The world is already facing a huge challenge when it comes to feeding the world’s growing population. Despite the fact that there are enough resources to go around, they’re not distributed equally. The huge amount of food that goes to waste each year (approximately 1.3 billion tons) is a particularly tragic sign of this. Furthermore, it’s generally people in low-resource, rural regions, where basic infrastructure is lacking, that suffer most from hunger. And as the world’s population grows, it will become ever harder to ensure there’s enough food for everyone. The UN estimates that by 2050 the world’s population will have reached around ten billion people, with the most dramatic population growth seen in the world’s poorest countries.
If we are to ensure that everybody has enough to eat, we need innovative and sustainable new ideas concerning the future of farming. Monoculture and the intensive animal farming results in huge methane emissions, increased nitrate levels in the soil due to over-fertilisation and aggressive pesticides that are killing off insects. Things have to change. We’re currently destroying the Earth to such an extent that sooner or later nothing will be able to grow here at all. On top of all that, we’re also continuing to produce high levels of CO2 emissions, which are in turn speeding up climate change, causing droughts and desertification which results in the loss of land which could be used for agriculture. It seems to be a vicious cycle.
But there is another way: a whole host of projects are finding a way out of this destructive circle by developing sustainable solutions for farmers everywhere. One of them is the Dutch startup SOLHO, who have developed a special energy storage system for greenhouses. Their modular system does not need access to the electrical grid and instead supplies greenhouses with all the energy they need, off-grid, around the clock and entirely from renewable sources. According to SOLHO, that results in savings of up to 90 per cent in operating costs and 75 per cent fewer CO2 emissions when compared to conventional systems.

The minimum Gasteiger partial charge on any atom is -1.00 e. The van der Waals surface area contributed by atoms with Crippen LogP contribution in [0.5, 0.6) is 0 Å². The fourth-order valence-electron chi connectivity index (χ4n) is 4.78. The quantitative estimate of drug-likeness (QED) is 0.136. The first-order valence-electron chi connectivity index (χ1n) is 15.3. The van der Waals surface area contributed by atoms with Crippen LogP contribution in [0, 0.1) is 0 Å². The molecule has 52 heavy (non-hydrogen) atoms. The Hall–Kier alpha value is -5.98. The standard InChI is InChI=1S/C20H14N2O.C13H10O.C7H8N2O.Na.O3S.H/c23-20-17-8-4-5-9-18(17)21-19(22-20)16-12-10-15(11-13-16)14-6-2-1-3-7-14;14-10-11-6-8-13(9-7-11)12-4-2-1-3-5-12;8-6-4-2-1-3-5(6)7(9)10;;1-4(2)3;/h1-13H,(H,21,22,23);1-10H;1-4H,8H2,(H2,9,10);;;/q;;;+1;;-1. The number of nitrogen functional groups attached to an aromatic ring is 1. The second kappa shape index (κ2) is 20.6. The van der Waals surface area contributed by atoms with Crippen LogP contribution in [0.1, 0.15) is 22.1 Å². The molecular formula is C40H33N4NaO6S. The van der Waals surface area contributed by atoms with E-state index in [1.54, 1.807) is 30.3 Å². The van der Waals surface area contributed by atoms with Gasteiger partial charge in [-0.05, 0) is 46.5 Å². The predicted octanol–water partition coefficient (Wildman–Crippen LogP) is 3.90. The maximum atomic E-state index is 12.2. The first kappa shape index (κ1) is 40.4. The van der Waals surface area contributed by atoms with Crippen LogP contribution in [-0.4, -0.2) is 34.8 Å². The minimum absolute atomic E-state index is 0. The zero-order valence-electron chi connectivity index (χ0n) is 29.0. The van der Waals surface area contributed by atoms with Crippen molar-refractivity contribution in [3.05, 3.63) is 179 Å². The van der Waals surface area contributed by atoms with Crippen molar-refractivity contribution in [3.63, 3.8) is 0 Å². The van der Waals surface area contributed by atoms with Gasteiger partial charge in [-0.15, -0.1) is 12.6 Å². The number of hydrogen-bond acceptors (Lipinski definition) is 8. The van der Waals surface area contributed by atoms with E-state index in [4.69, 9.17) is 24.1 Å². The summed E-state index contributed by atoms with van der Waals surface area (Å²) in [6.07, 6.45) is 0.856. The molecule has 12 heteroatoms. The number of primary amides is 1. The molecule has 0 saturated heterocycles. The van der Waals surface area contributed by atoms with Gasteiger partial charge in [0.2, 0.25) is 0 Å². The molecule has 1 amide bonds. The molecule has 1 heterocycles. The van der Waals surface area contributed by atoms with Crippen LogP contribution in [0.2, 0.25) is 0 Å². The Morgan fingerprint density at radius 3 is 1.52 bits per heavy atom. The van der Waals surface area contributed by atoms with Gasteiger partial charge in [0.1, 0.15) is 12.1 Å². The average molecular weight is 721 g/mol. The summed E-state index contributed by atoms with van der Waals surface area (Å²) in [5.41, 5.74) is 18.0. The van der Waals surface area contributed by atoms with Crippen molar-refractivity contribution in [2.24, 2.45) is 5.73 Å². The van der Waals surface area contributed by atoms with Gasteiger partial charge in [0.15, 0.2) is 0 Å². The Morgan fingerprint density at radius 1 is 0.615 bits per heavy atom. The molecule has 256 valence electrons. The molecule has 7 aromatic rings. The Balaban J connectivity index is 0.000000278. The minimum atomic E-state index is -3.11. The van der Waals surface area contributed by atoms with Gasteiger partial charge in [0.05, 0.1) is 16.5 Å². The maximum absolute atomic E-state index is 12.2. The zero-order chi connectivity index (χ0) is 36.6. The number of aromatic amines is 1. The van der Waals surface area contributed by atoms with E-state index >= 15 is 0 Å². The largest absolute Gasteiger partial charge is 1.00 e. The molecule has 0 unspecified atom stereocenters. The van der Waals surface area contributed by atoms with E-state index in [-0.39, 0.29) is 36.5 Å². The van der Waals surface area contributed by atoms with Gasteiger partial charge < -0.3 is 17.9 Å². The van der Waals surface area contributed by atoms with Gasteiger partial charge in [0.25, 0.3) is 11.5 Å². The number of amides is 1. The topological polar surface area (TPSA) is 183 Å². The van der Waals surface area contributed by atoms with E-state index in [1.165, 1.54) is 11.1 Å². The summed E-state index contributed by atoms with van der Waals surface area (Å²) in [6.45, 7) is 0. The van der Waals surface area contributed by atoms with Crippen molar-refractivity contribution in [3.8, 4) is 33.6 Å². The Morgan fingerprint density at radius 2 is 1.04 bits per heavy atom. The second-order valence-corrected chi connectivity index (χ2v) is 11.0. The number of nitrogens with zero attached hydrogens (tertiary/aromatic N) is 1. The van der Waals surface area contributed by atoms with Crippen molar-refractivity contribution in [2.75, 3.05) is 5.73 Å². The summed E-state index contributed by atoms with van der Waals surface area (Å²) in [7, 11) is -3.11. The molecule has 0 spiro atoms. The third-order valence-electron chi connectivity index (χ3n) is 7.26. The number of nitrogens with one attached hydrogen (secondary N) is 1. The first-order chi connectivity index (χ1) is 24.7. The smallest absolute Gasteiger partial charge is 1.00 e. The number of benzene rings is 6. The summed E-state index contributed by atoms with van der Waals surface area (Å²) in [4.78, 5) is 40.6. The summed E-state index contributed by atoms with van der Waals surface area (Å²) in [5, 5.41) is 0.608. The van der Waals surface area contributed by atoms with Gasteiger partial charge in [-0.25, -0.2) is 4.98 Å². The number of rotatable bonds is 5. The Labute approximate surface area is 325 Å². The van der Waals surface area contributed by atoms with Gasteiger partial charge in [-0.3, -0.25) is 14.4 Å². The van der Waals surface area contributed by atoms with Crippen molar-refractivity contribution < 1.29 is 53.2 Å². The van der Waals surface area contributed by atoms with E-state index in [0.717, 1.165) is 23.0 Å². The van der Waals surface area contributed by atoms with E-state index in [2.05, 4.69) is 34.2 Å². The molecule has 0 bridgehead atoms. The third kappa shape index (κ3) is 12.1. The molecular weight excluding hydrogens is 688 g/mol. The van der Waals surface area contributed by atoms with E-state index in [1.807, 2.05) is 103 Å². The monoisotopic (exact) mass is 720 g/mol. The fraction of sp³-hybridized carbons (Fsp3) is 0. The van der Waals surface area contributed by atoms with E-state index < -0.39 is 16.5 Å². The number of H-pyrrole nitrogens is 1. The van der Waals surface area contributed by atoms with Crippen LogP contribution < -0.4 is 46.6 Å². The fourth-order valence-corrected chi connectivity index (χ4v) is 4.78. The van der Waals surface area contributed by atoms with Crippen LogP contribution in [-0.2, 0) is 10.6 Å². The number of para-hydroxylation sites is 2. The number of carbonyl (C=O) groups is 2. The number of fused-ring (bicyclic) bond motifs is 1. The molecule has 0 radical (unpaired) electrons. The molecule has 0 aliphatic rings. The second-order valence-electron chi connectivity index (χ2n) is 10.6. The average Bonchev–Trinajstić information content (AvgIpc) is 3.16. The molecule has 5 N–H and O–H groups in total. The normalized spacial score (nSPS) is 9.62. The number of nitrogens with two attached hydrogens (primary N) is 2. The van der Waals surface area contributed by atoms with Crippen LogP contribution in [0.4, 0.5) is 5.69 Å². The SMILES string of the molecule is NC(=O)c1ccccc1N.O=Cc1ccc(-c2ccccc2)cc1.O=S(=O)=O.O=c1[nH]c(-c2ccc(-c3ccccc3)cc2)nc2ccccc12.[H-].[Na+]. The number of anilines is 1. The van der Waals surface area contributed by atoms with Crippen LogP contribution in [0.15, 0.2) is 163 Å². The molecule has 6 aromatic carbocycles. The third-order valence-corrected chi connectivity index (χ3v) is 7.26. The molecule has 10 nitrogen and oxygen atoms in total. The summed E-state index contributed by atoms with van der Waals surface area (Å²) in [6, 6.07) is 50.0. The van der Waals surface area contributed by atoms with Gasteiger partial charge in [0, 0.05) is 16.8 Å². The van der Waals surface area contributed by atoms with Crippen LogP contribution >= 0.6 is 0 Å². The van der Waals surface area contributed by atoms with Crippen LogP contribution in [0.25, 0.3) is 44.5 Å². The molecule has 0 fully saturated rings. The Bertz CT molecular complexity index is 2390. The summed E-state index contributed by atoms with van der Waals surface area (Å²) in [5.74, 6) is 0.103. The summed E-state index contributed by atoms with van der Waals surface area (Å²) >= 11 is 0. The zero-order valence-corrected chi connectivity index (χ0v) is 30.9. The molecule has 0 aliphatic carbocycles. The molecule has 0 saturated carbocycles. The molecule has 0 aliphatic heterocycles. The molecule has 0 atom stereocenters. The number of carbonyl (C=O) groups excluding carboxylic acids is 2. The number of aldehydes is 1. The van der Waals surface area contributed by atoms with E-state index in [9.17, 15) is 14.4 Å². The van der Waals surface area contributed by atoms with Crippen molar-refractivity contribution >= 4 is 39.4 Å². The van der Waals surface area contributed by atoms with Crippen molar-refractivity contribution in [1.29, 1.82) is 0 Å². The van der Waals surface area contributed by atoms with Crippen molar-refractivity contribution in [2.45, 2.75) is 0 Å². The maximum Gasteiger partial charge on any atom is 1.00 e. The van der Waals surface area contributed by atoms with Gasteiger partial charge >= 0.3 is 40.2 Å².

How Off-Grid Farming Actually Works
Their fully off-grid renewable system, named SPRHOUT (“Solar PoweRed Horticultural Off-grid Unit”), utilises solar energy harvested in the form of heat by solar thermal collectors. This is stored temporarily in an efficient thermal energy storage system, a “TES” – a water basin full of sea or waste water. Algorithms are used to manage and decide exactly what it is the greenhouse needs, and then supply the system with exactly the right amount of heating, cooling, electricity, fresh water and CO2.
SOLHO has developed their off-grid system for use in regions of the Global South – areas where there is often lots of sunlight but only limited access to other resources, such as water and electricity. The SPRHOUT system can be scaled to serve farming projects that are anywhere between 0.1 and 30 hectares in size and is straight-forward enough to be used by people without specialised technical knowledge.
The team is currently working on finalising the design of their project, before commencing testing in southern France in cooperation with one of the largest greenhouse producers in the Netherlands. The system is set to be operational by the end of the year. SOLHO have already won several awards for their SPROUHT system, including picking up a prize at the Startup Energy Transition Awards 2018.
With food security such an important and urgent issue, what else is being done to help farmers out? In the Arctic, they’ve come up with vertical farming greenhouses that look like igloos, and in India, climate change-resistant greenhouses are helping strengthen rural Indian farmers’ defences against extreme weather.
This is a translation by Marisa Pettit of an article that originally appeared on RESET’s German-language site.